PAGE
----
This is a great response. I have a brother who is gay and in a relationship. He still believes in Christ and has found a church that declares homosexuality to be okay. We love him, we pray for him, we still are very close. However, when we discuss the topic of homosexuality as sin,(or any sexual desires as sin, such as sex before marriage, pornography, etc) his response is always that Jesus never specifically says it is sin. He won’t admit to believing the bible. He says he wil believe what Jesus says. In other words, OT and NT passages, he really won’t listen to, unless it specifically was from Jesus mouth. I often don’t know how to respond to this. What would be your response to this?

    • Pastor Paul Brug

      We just talked about this in religion class today. Some additional thoughts: First of all, look at Matthew 19:4-5:
      “Haven’t you read,” Jesus replied, “that at the beginning the Creator ‘made them male and female,’and said, ‘For this reason a man will leave his father and mother and be united to his wife, and the two will become one flesh’?
      While it doesn’t specifically address homosexuality, Jesus clearly says that marriage is one man and one woman.
      You could also point out that there are plenty of other sins he doesn’t talk about directly. For example, Jesus never specifically says that rape is a sin. I think it’s safe to say that doesn’t automatically mean that it’s OK.

  4. You could probably approach it a couple different ways Jenny. You could start with the Bible passages that tell us all of the Bible is Jesus words. In fact, Jesus is the Word (John 1:1). Or verses about the inspiration of Scripture. Or look to Jesus who said, “Sanctify them by the truth, your Word is truth” (John 17:7). Then there is Jesus referencing the judgment Sodom will receive on the last day in Luke 10:12. We know from Scripture why they will receive judgment.

    You could also try logic: “Fine. It is not recorded for us that Jesus says it is a sin in those exact words. But he never says it is acceptable either. The rest of the Bible though makes it clear that it is wrong.”

    Or you could argue this way: You can’t pick and choose what you want from Scripture to suit your own fancy. You can’t believe one thing but disregard another thing.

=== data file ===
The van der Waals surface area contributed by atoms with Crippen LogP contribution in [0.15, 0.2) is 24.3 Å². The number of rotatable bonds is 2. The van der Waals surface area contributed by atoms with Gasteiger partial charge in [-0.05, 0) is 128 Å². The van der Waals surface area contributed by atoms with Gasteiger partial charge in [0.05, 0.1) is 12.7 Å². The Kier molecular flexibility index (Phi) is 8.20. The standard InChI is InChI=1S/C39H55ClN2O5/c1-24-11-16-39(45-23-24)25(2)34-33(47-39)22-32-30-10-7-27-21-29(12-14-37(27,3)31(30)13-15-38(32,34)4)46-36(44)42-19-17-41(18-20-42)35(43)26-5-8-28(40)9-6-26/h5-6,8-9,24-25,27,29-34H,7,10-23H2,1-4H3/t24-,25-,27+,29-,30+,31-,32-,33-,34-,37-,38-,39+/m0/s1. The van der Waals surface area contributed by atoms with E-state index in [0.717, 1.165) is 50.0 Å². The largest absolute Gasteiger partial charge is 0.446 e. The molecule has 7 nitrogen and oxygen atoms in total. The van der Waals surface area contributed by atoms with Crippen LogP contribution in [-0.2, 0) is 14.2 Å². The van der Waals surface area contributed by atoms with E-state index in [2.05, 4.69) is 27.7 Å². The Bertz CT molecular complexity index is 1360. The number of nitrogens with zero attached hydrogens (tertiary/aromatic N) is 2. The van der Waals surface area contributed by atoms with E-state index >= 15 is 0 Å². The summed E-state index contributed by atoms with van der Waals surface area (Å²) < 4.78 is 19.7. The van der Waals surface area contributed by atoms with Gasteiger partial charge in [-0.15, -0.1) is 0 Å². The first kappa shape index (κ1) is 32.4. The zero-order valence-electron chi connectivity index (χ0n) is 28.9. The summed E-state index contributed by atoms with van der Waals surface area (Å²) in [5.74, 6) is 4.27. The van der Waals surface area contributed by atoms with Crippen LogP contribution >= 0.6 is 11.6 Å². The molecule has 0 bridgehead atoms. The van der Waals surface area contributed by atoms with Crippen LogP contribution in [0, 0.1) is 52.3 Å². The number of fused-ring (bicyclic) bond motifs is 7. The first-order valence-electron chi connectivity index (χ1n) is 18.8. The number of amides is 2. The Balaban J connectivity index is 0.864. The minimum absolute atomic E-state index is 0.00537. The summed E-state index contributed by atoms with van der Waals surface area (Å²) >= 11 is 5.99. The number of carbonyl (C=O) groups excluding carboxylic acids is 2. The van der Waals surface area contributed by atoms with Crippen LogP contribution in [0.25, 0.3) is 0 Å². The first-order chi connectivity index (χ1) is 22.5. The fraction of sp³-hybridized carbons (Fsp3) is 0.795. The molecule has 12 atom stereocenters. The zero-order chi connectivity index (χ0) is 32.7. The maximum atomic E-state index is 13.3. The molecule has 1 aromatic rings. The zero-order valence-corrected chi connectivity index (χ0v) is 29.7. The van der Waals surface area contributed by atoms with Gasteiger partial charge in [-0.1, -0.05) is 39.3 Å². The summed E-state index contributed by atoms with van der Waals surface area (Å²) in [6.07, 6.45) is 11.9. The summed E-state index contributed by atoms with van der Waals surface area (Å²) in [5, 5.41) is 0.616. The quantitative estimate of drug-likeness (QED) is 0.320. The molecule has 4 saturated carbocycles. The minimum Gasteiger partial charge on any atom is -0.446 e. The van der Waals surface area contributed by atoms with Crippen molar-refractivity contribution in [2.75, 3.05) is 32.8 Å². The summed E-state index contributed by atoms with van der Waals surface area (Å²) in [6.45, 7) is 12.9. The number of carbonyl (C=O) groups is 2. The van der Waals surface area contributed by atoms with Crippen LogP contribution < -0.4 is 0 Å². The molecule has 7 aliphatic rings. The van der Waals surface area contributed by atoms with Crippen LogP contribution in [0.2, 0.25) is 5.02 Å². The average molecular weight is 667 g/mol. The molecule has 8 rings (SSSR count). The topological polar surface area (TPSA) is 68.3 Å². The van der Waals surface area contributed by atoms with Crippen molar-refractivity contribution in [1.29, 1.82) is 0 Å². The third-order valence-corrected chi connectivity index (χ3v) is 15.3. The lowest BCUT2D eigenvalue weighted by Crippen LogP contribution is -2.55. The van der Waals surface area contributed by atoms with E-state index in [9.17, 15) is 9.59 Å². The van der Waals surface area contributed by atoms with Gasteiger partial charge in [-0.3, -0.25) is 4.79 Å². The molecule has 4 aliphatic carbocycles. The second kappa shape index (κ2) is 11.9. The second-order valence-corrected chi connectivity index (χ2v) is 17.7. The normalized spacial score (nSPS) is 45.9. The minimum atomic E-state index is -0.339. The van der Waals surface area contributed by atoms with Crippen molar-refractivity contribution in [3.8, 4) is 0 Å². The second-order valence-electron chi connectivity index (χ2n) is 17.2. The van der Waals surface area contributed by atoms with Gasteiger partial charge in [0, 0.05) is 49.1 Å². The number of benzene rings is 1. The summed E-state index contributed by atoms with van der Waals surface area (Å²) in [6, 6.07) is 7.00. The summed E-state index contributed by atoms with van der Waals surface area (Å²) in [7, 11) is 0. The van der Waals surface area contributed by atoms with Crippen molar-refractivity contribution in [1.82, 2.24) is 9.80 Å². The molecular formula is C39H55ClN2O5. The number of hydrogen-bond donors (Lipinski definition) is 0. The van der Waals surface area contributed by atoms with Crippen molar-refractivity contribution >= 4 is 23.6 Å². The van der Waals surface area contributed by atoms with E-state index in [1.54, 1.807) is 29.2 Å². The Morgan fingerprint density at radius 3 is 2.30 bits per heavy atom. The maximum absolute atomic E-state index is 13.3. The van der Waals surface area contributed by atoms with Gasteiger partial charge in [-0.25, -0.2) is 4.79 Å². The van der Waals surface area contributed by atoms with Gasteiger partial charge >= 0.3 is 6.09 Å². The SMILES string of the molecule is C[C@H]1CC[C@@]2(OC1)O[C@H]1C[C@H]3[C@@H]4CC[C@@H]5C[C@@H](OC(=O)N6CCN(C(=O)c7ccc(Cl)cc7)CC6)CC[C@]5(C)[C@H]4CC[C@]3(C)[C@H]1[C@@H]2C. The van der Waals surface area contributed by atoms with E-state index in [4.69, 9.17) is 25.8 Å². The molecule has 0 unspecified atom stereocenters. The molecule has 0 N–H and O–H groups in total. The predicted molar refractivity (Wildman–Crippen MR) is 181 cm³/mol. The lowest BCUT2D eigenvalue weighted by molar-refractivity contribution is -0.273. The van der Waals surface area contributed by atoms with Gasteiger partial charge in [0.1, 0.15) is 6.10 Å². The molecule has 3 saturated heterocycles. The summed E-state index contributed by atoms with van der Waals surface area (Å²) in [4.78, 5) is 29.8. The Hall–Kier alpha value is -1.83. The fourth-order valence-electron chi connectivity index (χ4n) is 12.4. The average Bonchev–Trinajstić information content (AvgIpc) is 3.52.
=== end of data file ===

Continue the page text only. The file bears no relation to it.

Finally, it will probably come down to what you are doing: Sharing the truth in love. Being patient. Praying a lot. The Word of God is what has all the power. The Law of God has the power to crush a sinful and prideful heart and the Gospel of God has the power to restore the peace of true and full forgiveness. Trust that power!

    I will certainly pray for you and your family!

  5. Phil, an excellent article. I plan to share this with my own people.
    Truly, Christian celebs will face only ridicule for speaking the truth about homosexuality or any other sin that society accepts as “normal” or an “acceptable alternative.”
    The benefit of such public declarations cannot be overlooked. For Christians to see that their beliefs are shared not only by members of their own church or church body, but by “famous people” from whom they have come to expect only the worst sort of behavior, is encouraging to those who feel they are walking a lonely path. Yes, the Scriptures are our only source for encouragement and hope in this dying world, and our Lord Jesus promised to be with us until the very end of the age – but considered from the perspective of weak, frail and fearful human hearts, they are strengthened by the knowledge that “us” is not as small as they believed, for so God strengthened Elijah when he thought he was alone.
    Would it be easier if Kirk and others shut their mouths? Perhaps, but Christians don’t do easy – we bear crosses.